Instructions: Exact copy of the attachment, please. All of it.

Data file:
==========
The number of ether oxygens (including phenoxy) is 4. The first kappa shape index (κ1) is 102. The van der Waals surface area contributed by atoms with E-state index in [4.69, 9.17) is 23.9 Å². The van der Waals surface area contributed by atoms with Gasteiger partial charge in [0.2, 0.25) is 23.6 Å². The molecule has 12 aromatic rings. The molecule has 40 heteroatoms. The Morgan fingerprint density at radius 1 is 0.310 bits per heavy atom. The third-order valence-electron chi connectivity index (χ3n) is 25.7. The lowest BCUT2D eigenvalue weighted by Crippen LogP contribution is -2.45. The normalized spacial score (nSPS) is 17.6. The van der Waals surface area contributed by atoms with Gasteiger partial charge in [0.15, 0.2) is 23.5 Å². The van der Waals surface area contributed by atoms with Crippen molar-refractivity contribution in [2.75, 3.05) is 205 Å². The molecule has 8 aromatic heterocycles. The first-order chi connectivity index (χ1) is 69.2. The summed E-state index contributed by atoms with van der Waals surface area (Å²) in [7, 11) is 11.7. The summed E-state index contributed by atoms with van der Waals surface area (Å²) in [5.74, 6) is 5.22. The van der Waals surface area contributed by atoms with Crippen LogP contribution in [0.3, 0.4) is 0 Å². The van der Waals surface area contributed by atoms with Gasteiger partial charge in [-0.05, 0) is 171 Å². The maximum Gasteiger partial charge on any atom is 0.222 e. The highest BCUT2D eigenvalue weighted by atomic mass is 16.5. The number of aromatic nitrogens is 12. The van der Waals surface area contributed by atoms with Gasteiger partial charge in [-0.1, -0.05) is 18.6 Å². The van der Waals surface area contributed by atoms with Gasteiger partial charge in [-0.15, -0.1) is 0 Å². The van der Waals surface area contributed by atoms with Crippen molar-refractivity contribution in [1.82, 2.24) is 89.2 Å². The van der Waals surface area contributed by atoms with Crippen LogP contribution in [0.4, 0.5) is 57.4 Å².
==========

The number of ether oxygens (including phenoxy) is 4. The first kappa shape index (κ1) is 102. The van der Waals surface area contributed by atoms with E-state index in [4.69, 9.17) is 23.9 Å². The van der Waals surface area contributed by atoms with Gasteiger partial charge in [0.2, 0.25) is 23.6 Å². The molecule has 12 aromatic rings. The molecule has 40 heteroatoms. The Morgan fingerprint density at radius 1 is 0.310 bits per heavy atom. The third-order valence-electron chi connectivity index (χ3n) is 25.7. The lowest BCUT2D eigenvalue weighted by Crippen LogP contribution is -2.45. The normalized spacial score (nSPS) is 17.6. The van der Waals surface area contributed by atoms with Gasteiger partial charge in [0.15, 0.2) is 23.5 Å². The van der Waals surface area contributed by atoms with Crippen molar-refractivity contribution in [2.75, 3.05) is 205 Å². The molecule has 8 aromatic heterocycles. The first-order chi connectivity index (χ1) is 69.2. The summed E-state index contributed by atoms with van der Waals surface area (Å²) in [7, 11) is 11.7. The summed E-state index contributed by atoms with van der Waals surface area (Å²) in [5.74, 6) is 5.22. The van der Waals surface area contributed by atoms with Crippen LogP contribution in [0.3, 0.4) is 0 Å². The van der Waals surface area contributed by atoms with Gasteiger partial charge in [-0.05, 0) is 171 Å². The maximum Gasteiger partial charge on any atom is 0.222 e. The highest BCUT2D eigenvalue weighted by atomic mass is 16.5. The number of aromatic nitrogens is 12. The van der Waals surface area contributed by atoms with Gasteiger partial charge in [-0.1, -0.05) is 18.6 Å². The van der Waals surface area contributed by atoms with Gasteiger partial charge in [-0.15, -0.1) is 0 Å². The van der Waals surface area contributed by atoms with Crippen molar-refractivity contribution in [1.82, 2.24) is 89.2 Å². The van der Waals surface area contributed by atoms with Crippen LogP contribution in [0.4, 0.5) is 57.4 Å².